The Sharp End: Deliver until you drop

It's a day of logistical learning for Rhymer Rigby as he co-pilots a UPS parcels van.

Last Updated: 31 Aug 2010

About a year ago, I tried couriering the hard way for this column - on a bicycle. After seven or eight hours cycling round London, I walked like a hobbled robot for two days afterwards. So this time round I thought I'd experience the delivery business the easy way, riding in style in a UPS van.

I arrived bright and early at the north London depot in Kentish Town. I dream of one day finding a Sharp End job that doesn't require me to get up before 6am. Once I'd signed in, I was handed my regulation UPS uniform of brown trousers and shirt. I looked covetously at the shorts some of the regulars were wearing, since it looked like it was going to be a scorcher. As it turned out, the weather was pretty mixed and UPS uniforms are surprisingly comfortable.

I was taken out to meet my driver, Mark Staples, and after a cursory rearrangement of parcels in the back of the van we headed off. We were doing WC1 - that area of central London bounded by King's Cross in the north and Lincoln's Inn in the south. It's a mix of residential and commercial and, as I was to discover, home to untold thousands of SMEs.

Our route was determined largely by the timing of packages (eg, deliver by noon), and the proximity of one drop to another. If you've ever sent something cheaply and had it arrive early, it's because your recipient happened to be next door to someone using a more expensive service. This being central London, there was nowhere to park, so most of the time we stopped at the kerbside. Parking tickets are an occupational hazard, said Mark, and the company simply pays them as an operating expense. On my day, though, we didn't get one - and saw hardly any traffic wardens. Were they away at their annual conference in Rio, sitting through workshops on 'excellence in people skills' and 'providing lasting customer delight' perhaps?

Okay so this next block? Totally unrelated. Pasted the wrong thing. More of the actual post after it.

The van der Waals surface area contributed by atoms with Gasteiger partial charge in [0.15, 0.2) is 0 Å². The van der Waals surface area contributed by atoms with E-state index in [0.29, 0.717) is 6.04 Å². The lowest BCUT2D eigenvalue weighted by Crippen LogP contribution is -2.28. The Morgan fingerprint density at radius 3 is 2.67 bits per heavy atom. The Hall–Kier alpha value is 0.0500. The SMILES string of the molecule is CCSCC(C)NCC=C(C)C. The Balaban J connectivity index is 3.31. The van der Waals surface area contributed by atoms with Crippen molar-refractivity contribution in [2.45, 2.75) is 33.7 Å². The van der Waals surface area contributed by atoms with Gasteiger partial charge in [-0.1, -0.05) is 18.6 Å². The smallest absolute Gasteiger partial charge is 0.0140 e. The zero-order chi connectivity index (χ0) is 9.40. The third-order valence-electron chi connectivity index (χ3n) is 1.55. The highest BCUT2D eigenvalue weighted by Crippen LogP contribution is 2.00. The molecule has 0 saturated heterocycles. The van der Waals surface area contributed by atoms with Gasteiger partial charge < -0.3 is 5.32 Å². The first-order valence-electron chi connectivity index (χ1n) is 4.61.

The drops soon blurred into one. People send all sorts of odd things to one another - anything from polystyrene cups to large chunks of car. Most packages are anonymous boxes and we had to guess their contents. Mailrooms were sometimes easy to find, sometimes near impossible - London's Georgian and Victorian buildings weren't designed with modern logistics in mind.

Nonetheless (and I sound like I'm shilling for UPS here), it was hard not be impressed with the efficiency of the operation and the vast networks, both real and virtual, that made it all look slick and effortless. But there were times when we couldn't find our recipient and the package had to go back. Typical returns are those where a surcharge has to be paid (usually a customs fee incurred by buying from a US website) and those where there was a company name but no individual's name. Hint: if you want a package delivered, put someone's name on it. In these amber-alert days, most mailrooms won't sign for packages addressed only to a company. In most cases, UPS really tried. One package had been out three times; it seemed the company didn't exist.

Lunchtime was spent picking up some food at Sainsbury's in Holborn then parking up in Bloomsbury Square in the company of dozens of other van-drivers. The multi-drop drivers' lunch market is a goldmine waiting to be tapped: provide a car park where they can stop for an hour, the price of admission to include a feed and a paper. Oh, and memo to Sainsbury's: your curries are decent but your salads taste of cellulose and water.

After our sojourn in the square, we had more pickups to do. You get to see a lot of corporate receptions - the public face they show the world and their clients. A few firms treated us like second-class citizens, but most were nice enough. I'd single out Jetro (the Japan External Trade Organisation) for special praise, though. They have the best-mannered receptionist I've ever met.

By about 4pm we'd done our last pick-up and headed back to the depot and thence home. Mark earns about £25k for a 40-hour week and lives in north Hertfordshire. His job demands a fair old commute, and I asked if he'd ever been tempted to swap to another area. He said he'd been offered Luton, but he was loath to change. WC1 has plenty to look at, a wealth of beautiful architecture and quite a few beautiful people: traffic apart, it's an attractive and interesting place to drive around. By contrast, Luton's star attractions - I should know, I was born there - are the car factory and the airport. You decide.

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